We propose all citizens of Ottawa to join us in designing a society where all of us have an opportunity to give something meaningful to others and get something valuable from others through sharing, integrating, and living together as a strong multicultural community. The proclamation of IMLD is a meaningful success for all of us to stand together and acknowledge the sacrifices that were made for creating an inclusive society where cultural diversity and freedom of expression would prevail.
Let me conclude my presentation with Nobel Laureate Bengali Poet and Philosopher Rabindra Nath Tagore’s reminder for whole humanity: “Let us unite, not in spite of our differences, but through them. For, differences can never be wiped away, and life would be so much poorer without them. Let all human races keep their own personalities, and yet come together, not in a uniformity that is dead, but in a unity that is living”.
With all this in mind, it is clear to us that we need to do more because it is not enough at all to solve the problem with “Enough is Enough” as declared Tamika Mallory, an activist of Black Lives Matter movement. It is not enough to visit MLKJ’s center and to become emotional as we did with my friend Dr. Aziz but we have to be way more organized in order to find out the root cause of the problem. We need to begin with us as we aren’t serious enough to make the change within ourselves. We must make the decision on what kind of future we want to create for our next generation because the outcome will solely depend on our decision. We should be aware of the fact that Western Society has already successfully developed new “fractures: between an economically active elite and a marginalized remainder” (Neil Turok).
In spite of the terrible sufferings of many Canadians along with greater human race, “One silver lining of the pandemic is that we have the opportunity to pause, take stock of our existing systems and reassess how we want to show up on the world’s stage”, says Anita Li, Professor at the City University of New York and Centennial College in Toronto (Maclean’s June 29, 2020). I agree with Prof. Li that in order to modernize Canada’s national identity for the future, we should look to our past for enduring values that transcended time and politics.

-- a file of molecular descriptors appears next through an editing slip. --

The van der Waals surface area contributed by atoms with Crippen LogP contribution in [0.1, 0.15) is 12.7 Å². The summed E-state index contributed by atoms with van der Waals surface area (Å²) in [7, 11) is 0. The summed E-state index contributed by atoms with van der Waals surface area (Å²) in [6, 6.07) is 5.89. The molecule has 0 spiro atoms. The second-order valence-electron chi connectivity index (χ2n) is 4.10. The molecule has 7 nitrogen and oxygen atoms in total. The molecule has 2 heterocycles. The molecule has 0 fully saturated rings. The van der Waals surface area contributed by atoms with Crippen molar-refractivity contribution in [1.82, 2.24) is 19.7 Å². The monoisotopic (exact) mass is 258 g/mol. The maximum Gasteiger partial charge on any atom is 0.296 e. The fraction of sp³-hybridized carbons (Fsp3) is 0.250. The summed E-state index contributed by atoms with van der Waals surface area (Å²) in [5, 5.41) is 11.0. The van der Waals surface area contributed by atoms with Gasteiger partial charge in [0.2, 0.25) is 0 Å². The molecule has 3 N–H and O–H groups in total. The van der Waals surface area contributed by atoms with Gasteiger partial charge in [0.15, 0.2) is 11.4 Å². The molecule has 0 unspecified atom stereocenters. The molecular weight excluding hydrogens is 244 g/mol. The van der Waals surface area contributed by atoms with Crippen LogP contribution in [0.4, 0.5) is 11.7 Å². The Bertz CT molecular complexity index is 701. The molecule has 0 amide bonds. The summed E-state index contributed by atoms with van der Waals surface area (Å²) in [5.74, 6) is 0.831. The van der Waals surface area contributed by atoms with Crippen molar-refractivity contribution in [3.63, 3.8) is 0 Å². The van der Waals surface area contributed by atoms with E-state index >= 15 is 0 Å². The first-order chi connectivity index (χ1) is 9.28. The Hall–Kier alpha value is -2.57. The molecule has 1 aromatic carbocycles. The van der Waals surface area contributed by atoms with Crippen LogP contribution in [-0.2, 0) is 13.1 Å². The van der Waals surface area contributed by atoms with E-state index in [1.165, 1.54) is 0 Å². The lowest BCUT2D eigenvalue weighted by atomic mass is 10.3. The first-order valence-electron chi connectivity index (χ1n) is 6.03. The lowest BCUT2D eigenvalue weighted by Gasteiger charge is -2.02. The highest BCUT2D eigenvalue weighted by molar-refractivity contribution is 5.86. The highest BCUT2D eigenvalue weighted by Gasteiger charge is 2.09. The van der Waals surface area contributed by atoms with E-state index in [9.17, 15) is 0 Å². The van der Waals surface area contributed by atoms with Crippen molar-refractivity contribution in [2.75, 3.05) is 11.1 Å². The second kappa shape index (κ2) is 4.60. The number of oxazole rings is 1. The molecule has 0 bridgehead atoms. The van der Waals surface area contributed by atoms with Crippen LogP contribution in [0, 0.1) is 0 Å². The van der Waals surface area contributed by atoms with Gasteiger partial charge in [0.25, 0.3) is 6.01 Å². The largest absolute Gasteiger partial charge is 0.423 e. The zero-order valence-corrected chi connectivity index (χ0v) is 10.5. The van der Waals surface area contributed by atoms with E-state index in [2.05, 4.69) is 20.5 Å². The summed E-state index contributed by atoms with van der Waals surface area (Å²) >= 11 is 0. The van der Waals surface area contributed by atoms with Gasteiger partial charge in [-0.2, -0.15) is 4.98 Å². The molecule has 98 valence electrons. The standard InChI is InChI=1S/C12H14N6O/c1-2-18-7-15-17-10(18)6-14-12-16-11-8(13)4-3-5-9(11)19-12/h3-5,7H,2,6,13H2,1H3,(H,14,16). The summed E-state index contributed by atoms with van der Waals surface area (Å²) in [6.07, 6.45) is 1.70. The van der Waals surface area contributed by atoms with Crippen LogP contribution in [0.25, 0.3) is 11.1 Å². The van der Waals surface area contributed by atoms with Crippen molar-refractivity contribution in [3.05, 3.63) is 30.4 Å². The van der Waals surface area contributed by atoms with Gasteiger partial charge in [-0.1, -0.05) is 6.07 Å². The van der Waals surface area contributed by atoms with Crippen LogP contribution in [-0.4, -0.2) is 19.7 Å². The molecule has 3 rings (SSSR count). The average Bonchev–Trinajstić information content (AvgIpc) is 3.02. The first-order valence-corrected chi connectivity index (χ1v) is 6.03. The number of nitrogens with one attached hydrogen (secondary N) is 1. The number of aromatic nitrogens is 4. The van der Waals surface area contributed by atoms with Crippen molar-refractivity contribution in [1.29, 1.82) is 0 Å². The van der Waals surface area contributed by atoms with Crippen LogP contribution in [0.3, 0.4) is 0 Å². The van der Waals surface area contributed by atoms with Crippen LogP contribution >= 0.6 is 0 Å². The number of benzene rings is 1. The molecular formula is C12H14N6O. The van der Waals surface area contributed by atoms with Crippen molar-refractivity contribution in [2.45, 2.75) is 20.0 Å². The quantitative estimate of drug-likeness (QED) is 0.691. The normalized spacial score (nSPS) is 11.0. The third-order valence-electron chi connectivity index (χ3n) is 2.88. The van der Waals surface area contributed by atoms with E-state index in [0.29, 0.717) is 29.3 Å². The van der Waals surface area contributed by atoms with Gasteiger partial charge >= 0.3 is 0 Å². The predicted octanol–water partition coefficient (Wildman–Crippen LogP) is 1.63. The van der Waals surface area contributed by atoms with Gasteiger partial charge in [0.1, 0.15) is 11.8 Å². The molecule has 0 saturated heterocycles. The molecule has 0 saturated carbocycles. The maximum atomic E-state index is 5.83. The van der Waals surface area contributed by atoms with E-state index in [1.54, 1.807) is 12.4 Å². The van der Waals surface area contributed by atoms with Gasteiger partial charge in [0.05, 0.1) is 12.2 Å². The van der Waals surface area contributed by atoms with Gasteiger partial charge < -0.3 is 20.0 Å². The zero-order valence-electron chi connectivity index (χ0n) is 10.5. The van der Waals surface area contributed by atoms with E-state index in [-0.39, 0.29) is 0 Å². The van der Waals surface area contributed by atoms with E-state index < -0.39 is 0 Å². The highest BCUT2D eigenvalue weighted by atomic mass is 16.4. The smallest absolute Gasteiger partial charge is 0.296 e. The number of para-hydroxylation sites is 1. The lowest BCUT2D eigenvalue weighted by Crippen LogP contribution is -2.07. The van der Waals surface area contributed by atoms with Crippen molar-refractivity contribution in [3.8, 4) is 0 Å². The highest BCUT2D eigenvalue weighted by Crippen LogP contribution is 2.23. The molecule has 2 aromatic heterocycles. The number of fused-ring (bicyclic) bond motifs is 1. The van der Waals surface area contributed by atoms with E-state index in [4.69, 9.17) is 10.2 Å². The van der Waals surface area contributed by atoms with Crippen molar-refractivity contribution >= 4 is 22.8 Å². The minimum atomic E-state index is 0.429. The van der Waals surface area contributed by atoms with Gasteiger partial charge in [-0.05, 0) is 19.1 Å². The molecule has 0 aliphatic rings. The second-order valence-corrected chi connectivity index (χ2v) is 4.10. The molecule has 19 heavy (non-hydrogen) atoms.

It is definitely a rare opportunity for us as Canadians to lead in a post-Covid19 refreshed world if and only if we are ready to get out from our comfort zone. The unhappiness of human being in this time of civilization is originated from multiple causes, however, one can draw a definitive conclusion that the selfish, individualistic behaviours are often the root cause of our financial and environmental crises. World’s leading Theoretical Physicist Neil Turok believes that all of these crises will ultimately be helpful if they force us, to remake our world in more holistic and far-sighted ways. Let us hope that Covid-19 crisis will force us to make sustainable progress in the “Quest for a Just Society”.
Monjur Chowdhury, M.Eng., B.Ed., Ph.D., OCT
Principal, AlivEducation (www.aliveducation.com)
Teacher, Ottawa Catholic School Board, Ottawa, Canada.